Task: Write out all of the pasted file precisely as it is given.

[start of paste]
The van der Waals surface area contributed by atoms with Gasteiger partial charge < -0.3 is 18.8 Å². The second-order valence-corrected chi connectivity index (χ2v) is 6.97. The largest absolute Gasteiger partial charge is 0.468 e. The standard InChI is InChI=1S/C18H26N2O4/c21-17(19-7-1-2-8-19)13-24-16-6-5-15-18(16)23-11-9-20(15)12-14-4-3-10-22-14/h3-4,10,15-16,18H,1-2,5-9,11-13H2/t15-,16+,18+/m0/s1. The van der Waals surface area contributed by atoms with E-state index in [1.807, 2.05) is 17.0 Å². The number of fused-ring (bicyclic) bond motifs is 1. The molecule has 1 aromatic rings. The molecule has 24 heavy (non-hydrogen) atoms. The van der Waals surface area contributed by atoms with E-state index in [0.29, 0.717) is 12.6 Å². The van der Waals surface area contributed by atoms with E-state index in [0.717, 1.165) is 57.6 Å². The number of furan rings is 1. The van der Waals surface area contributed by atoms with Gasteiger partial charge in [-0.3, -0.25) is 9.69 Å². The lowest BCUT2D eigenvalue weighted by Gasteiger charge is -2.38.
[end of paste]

The van der Waals surface area contributed by atoms with Gasteiger partial charge < -0.3 is 18.8 Å². The second-order valence-corrected chi connectivity index (χ2v) is 6.97. The largest absolute Gasteiger partial charge is 0.468 e. The standard InChI is InChI=1S/C18H26N2O4/c21-17(19-7-1-2-8-19)13-24-16-6-5-15-18(16)23-11-9-20(15)12-14-4-3-10-22-14/h3-4,10,15-16,18H,1-2,5-9,11-13H2/t15-,16+,18+/m0/s1. The van der Waals surface area contributed by atoms with E-state index in [1.807, 2.05) is 17.0 Å². The number of fused-ring (bicyclic) bond motifs is 1. The molecule has 1 aromatic rings. The molecule has 24 heavy (non-hydrogen) atoms. The van der Waals surface area contributed by atoms with E-state index in [0.29, 0.717) is 12.6 Å². The van der Waals surface area contributed by atoms with E-state index in [0.717, 1.165) is 57.6 Å². The number of furan rings is 1. The van der Waals surface area contributed by atoms with Gasteiger partial charge in [-0.3, -0.25) is 9.69 Å². The lowest BCUT2D eigenvalue weighted by Gasteiger charge is -2.38.